Doing it his way

Lawrence theater to stage Sinatra tribute

Ol' Blue Eyes is back.

At least his music is, and it's coming to a community theater near you.

"My Way ... A Musical Tribute to Frank Sinatra" opens this weekend at the Lawrence Community Theatre, kicking off the venue's 2003-2004 season.

The revue, which includes 50 of Sinatra's greatest hits, is a tribute to music that has spanned generations. The tunes are presented in medley form, although the show includes a few complete numbers, such as "My Funny Valentine" and "That's Life."

"My Way," first conceived by David Grapes and Todd Olson, is not an elaborate production. A cast of four does all the singing and acting. Sitting in a cabaret, listening to Sinatra's music, the four patrons reflect on what the singer has meant in their lives. Although most of the action consists of singing, the crooning is meant as a salute rather than an imitation of Sinatra.

"We were advised by the script not to try to make production numbers, but let the music stand on it's own," says Judy Heller, musical director.

The four-person cast is divided into two couples: the older couple, played by Jack Greenwood and Fran Hopkins, and the younger couple, Jennifer Forman and Kevin Stacy.

The actors, many of them Sinatra fans, were already aware of the importance of the star's music.

"Absolutely," says cast member Kevin Stacy when asked if he was a fan. "I have many CDs of my own at home, so that was kind of fun going into preparations."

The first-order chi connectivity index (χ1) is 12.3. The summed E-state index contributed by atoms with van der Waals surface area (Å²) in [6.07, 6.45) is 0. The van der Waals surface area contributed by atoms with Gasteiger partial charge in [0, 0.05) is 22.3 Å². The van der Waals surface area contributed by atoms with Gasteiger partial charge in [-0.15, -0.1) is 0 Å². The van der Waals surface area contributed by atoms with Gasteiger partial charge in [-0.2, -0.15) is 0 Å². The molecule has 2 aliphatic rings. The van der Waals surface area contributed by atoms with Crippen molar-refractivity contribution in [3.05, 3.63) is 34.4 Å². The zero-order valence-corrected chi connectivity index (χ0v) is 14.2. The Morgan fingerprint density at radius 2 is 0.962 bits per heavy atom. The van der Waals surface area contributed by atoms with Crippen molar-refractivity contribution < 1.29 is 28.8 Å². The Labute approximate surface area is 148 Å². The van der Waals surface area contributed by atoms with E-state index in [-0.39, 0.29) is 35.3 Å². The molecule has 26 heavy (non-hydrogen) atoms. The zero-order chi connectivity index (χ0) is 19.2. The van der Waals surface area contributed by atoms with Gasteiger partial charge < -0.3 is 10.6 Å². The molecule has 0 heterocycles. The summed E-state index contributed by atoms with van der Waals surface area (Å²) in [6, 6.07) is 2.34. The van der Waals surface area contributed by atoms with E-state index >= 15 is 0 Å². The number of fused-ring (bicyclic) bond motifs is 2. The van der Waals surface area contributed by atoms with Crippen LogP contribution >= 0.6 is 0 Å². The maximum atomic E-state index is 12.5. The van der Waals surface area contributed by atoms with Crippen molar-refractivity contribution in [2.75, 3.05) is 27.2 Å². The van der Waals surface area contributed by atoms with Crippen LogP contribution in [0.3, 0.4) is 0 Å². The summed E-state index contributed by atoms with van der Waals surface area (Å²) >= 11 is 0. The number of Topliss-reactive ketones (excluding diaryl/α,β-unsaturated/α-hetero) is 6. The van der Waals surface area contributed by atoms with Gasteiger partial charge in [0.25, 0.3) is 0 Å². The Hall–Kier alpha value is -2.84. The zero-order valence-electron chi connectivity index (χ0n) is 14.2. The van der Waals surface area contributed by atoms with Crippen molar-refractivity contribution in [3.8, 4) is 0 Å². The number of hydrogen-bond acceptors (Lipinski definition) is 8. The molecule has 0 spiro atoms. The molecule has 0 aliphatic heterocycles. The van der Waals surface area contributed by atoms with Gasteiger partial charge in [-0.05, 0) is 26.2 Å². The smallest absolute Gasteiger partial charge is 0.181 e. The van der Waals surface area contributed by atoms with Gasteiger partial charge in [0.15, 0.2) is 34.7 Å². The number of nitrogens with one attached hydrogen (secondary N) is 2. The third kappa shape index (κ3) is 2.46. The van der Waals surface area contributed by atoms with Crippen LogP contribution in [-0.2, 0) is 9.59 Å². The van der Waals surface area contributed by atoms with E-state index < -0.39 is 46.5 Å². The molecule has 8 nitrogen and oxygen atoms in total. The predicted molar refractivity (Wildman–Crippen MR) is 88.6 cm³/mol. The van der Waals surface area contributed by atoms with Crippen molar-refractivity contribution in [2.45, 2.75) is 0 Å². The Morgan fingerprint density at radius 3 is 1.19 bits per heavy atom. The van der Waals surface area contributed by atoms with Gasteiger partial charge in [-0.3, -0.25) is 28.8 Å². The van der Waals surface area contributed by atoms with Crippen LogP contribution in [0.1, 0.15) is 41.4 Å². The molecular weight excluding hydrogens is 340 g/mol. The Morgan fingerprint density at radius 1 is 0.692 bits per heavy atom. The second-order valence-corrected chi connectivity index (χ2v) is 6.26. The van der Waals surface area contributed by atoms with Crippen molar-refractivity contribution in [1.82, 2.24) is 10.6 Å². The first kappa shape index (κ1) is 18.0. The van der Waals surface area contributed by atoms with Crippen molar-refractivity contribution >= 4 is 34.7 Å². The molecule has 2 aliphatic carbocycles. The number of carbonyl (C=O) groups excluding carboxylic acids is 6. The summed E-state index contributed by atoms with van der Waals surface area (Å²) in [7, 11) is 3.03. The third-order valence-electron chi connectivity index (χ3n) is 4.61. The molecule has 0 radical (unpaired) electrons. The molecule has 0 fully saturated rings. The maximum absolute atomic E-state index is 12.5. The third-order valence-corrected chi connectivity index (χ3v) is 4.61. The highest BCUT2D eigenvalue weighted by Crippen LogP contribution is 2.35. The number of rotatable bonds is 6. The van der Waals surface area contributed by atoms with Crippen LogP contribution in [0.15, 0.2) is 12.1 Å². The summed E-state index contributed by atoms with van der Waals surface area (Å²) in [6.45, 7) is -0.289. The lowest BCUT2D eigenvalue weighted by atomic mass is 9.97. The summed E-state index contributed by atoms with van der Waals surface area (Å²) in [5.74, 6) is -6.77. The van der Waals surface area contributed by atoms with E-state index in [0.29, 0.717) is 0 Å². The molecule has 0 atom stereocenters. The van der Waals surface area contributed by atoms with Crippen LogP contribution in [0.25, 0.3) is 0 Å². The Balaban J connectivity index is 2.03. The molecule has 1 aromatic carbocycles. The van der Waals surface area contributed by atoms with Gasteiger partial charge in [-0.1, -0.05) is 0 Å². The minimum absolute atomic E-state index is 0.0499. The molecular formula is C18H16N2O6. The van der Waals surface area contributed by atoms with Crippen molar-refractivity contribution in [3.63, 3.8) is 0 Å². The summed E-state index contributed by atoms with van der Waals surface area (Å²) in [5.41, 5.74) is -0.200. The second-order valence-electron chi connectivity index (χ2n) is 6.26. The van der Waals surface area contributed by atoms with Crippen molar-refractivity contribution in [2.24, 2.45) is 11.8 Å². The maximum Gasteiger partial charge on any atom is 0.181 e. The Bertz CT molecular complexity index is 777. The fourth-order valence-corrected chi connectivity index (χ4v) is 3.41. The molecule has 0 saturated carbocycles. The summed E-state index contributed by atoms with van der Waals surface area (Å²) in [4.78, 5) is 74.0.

Adam Buhler/Journal-World Photo

Rehearsing a scene from the play "My Way ... A Musical Tribute to Frank Sinatra" are, clockwise from left back Jack Greenwood, Jennifer Forman, Kevin Stacy and Fran Hopkins. The show, directed by Julie Noonan, opens Friday and runs weekends through Oct. 12 at the Lawrence Community Theatre, 1501 N.H.

The cast, whose own first names became their characters' first names, get to interact with the audience during the show. They all agree it's been pleasurable bringing the production to the stage.

"It's a very rewarding experience to work with people who know how to sing," Hopkins says.

The cast has been working hard putting the show together in time for opening night. They've had just six weeks from auditions to first performance, but they and director Julie Noonan say they've had few troubles preparing for the show.

Says Noonan, "I find less challenges with the smaller cast, especially when it is in such a nice environment."


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